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Premier League boss ordered to hand over emails, WhatsApp messages, and texts ahead of Manchester City legal showdown



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Key names involved in the hierarchy of the Premier League have now been ordered to hand over correspondence that mentions Manchester City, a report has revealed.

The English top-flight charged the Etihad Stadium club with more than 100 breaches of its financial rules following a four-year investigation in February 2023, before referring the side to an independent commission over the alleged rule breaches between 2009 and 2018.

The Premier League also accused Manchester City of not co-operating since the investigation started in December 2018, while those within the football club not only say they are “surprised” by the charges, but that they are also supported by a “body of irrefutable evidence”.

With a date for the showdown in front of an independent commission now set for November 2024, and expected to run for at least six weeks, a new report has offered an insight into the next steps concerning some of the Premier League’s key officials.

As per a new report from The Times, senior figures at the Premier League have now been ordered to hand over emails, WhatsApp messages, and texts that mention Manchester City before the hearing into the 115 charges against the club later this year.

The four-time consecutive Premier League champions are due to appear before an independent commission in November, while Manchester City have strenuously denied any wrongdoing since the charges’ first release in February 2023.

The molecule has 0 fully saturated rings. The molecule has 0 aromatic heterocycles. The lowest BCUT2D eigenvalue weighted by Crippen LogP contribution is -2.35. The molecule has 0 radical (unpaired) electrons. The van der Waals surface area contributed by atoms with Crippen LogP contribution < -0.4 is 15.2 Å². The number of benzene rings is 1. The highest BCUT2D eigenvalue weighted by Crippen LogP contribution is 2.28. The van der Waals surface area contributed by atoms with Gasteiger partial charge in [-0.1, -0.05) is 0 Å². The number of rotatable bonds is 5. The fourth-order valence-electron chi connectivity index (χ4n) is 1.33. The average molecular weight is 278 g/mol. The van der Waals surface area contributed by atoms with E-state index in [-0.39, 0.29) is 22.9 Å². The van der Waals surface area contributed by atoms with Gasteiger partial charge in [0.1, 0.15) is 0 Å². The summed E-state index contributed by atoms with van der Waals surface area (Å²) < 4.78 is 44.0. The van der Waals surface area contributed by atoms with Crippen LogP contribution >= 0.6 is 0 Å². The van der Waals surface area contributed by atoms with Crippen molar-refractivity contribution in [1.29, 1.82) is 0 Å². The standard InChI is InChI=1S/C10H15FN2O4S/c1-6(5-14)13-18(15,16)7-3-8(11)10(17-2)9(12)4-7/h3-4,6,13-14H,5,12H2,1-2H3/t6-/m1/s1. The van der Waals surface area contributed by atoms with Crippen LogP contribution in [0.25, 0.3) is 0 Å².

Among those reportedly required to hand over messages and communications referencing City dating back to 2009 are the Premier League’s current chief executive Richard Masters, and his predecessor, Richard Scudamore.

The latest update concerning Manchester City and their 115 alleged breaches of the Premier League’s financial rules come as the club begin their own legal battle with the top-flight over the organisation’s commercial rules.

An arbitration hearing surrounding the legality of the Premier League’s associated party transaction (APT) rules, which determine whether sponsorship deals are financially ‘fair’, has been set for 10-21 June.

A previous report from The Times newspaper revealed a 165-page legal document in which City claim they are victims of “discrimination”, and that the amended rules were approved by rivals to “stifle” their success on the pitch, and call it “a tyranny of the majority”.

The newspaper also reports that in addition to the challenge to the rules, Manchester City are also claiming damages.